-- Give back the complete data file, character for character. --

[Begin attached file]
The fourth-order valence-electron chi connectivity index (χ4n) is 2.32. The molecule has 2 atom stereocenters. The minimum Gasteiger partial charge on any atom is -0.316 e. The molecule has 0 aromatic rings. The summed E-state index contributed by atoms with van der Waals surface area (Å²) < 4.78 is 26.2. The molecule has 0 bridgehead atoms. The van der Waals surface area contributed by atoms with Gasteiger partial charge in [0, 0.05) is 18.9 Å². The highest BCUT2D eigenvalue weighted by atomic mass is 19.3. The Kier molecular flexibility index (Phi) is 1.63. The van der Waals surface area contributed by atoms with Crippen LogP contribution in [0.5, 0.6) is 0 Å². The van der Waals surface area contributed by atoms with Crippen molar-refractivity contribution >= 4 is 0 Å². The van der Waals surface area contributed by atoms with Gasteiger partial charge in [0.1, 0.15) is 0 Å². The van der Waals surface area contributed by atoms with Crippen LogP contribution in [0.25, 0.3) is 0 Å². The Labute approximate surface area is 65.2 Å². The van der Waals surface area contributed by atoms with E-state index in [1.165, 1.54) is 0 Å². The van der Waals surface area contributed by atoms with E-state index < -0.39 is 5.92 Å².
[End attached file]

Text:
The fourth-order valence-electron chi connectivity index (χ4n) is 2.32. The molecule has 2 atom stereocenters. The minimum Gasteiger partial charge on any atom is -0.316 e. The molecule has 0 aromatic rings. The summed E-state index contributed by atoms with van der Waals surface area (Å²) < 4.78 is 26.2. The molecule has 0 bridgehead atoms. The van der Waals surface area contributed by atoms with Gasteiger partial charge in [0, 0.05) is 18.9 Å². The highest BCUT2D eigenvalue weighted by atomic mass is 19.3. The Kier molecular flexibility index (Phi) is 1.63. The van der Waals surface area contributed by atoms with Crippen LogP contribution in [0.5, 0.6) is 0 Å². The van der Waals surface area contributed by atoms with Crippen molar-refractivity contribution >= 4 is 0 Å². The van der Waals surface area contributed by atoms with Gasteiger partial charge in [0.1, 0.15) is 0 Å². The van der Waals surface area contributed by atoms with Crippen LogP contribution in [0.25, 0.3) is 0 Å². The Labute approximate surface area is 65.2 Å². The van der Waals surface area contributed by atoms with E-state index in [1.165, 1.54) is 0 Å². The van der Waals surface area contributed by atoms with E-state index < -0.39 is 5.92 Å².